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When the Microsoft hegemony on the desktop is
cited by open source zealots, that single system
dominance is called an inhibitor to innovation.
When the lack of open source hegemony on the
desktop is cited by open source zealots, that
lack of dominance is called an inhibitor to
innovation. Neither of these have squat to
do with Arbortext being bought. That is a
sign of subsumption by ubiquity. Suits don't
hunt where game is scarce or skinny.
XML won; so, Arbortext is sold. Aggregation
by subsumption is normal business evolution.
From the time Jean Paoli made his speech to
the SGML conference in Vancouver forward, smart
people knew this was coming. Once any technology,
art form or other innovation goes mainstream, it
is only a matter of time before major and large
interests dominate its commerce. Ask any rock
musician about that one. If Linux ruled the world,
a small handful of large companies would rule Linux and
any small innovator with real value would be absorbed.
Copyrights and patents are not hegemonies. They
are property rights for a period. These property
rights are being abused in some cases, and weaknesses
in the systems for registering the rights or granting
the patents are being abused in others.
This is not a case for open source or against.
It is a case of systemic failures to regulate IP
ownership. We have to fix that, and once again,
the battle between large vested interests and the
public good is on. Open source advocates have an
interest in that battle, but so do small to medium
size companies selling proprietary systems. The IP
Wars are a cancer on society itself. Don't try to
spin that war only to singular interests because that
trivializes the true dangers.
Everyone is getting hurt. IP licensing is becoming a
tax levied by corporations through governments. Think
of the model of colonial India when taxes were levied
through the Raj for the profits of the colonizers.
Competition is good for innovation. Rigged contests
are not good for anyone except those that rig the contest.
That doesn't make the contest a failure. It does attest
to the failures of the officials. It is as the British
liked to say, "not cricket" and if you think that is
trivializing, watch a Hindi movie called "Lagaan" when
you have 3.5 hours to kill. Movies about cricket are
almost as slow as the game itself. The fix for this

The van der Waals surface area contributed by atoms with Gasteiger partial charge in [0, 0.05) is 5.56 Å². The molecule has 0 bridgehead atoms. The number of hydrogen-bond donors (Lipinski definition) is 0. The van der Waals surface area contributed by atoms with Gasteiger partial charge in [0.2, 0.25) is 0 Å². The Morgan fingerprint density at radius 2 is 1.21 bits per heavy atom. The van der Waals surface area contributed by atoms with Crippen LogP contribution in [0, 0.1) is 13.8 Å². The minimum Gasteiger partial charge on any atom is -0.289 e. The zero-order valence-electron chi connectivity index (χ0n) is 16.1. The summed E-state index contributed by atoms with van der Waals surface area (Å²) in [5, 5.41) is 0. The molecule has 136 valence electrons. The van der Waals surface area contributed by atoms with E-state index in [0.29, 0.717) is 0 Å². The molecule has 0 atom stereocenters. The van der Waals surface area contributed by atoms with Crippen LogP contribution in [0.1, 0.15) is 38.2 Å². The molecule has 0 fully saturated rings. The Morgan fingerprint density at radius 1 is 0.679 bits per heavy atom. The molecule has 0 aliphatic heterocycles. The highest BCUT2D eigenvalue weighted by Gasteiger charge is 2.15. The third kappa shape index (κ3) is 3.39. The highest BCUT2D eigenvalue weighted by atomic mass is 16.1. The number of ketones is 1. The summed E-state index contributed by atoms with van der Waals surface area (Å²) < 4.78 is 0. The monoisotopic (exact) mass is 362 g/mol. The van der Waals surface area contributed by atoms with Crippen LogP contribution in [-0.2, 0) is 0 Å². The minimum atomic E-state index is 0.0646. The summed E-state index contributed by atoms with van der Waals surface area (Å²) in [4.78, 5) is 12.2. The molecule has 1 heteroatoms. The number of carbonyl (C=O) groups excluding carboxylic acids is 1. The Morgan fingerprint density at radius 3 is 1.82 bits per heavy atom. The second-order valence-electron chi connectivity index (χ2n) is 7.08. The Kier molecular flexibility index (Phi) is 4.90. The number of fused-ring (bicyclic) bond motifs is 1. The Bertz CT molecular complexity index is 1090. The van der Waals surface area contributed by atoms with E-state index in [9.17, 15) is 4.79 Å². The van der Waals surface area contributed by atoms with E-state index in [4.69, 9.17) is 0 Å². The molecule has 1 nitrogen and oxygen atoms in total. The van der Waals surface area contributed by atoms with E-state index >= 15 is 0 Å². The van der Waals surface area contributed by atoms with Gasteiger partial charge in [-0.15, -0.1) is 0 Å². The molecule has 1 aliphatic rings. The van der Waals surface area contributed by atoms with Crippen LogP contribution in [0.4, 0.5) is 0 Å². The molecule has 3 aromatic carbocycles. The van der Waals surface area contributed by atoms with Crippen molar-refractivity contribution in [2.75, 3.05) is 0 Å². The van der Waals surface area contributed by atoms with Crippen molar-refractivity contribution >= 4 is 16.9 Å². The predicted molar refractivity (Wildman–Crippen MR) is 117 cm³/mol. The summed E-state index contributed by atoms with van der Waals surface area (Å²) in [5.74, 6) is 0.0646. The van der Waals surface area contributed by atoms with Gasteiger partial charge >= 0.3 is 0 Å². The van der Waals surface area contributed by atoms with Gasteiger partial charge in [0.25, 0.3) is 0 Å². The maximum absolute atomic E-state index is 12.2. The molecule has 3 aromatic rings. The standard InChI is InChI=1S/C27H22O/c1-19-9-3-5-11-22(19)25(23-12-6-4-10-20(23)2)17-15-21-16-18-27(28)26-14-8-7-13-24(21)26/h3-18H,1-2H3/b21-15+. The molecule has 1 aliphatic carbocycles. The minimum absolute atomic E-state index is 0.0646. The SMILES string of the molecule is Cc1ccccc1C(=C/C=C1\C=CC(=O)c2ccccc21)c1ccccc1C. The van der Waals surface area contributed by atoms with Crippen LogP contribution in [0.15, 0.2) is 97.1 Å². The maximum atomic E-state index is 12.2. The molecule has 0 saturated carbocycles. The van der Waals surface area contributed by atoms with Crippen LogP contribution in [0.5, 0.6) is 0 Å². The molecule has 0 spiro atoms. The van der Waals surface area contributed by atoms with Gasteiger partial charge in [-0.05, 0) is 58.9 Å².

will also be slow, but hopefully not as slow as cricket.
From: sterling [mailto:firstname.lastname@example.org]
Your "no little matter" message describes how copyrights and patents
inhibit true innovation. If everyone were using an open source
operating system, evey development innovation would become a part of that
single operating system.
The world would be uniform in its basic approach to e-information,
compatibilty between systems and users would be enhanced, users would have
many more applications to choose from, software would be more widely
distributed, and developers would not have to select a segment of the
market for their innovations and developments.
Your email reveals in vivid terms technoloy quenching by operation of
rule of law. The rule of law (copyright and patents) terminates
technology which either competes with or diverts from mainstream corporate
Thanks for your message.
On Thu, 7 Jul 2005, Liam Quin wrote:
> On Wed, Jul 06, 2005 at 05:51:35PM -0400, Frank Richards wrote:
> > By itself it doesn't sound like a big deal. But it says a lot about the
> > SGML/xml-doc world. A niche market company nobody ever heard of is
> > buying Arbortext to fill a gap in a kludged up product line that might
> > let them play Corel to AutoCAD's Microsoft. What makes it sting even
> > more is that XMetal was picked up by a web advertising company because
> > it was cheaper to buy XMetal than migrate to OpenOffice.
> Before that, SoftQuad Author/Editor was bought by Interleaf,
> and as far as I can tell never saw the light of day again.
> And Synex AB (the developers behind SoftQuad Panorama) was bought
> by InSo (who had bought EBT, and who were then bought by Enigma).
> But industry these days is a fish-eat-fish world.
> > We are not where it's at folks.
> Or, we're in demand :-)
> At any rate, best wishes to all the folks at Arbortext -- let's
> hope it works out well for them!
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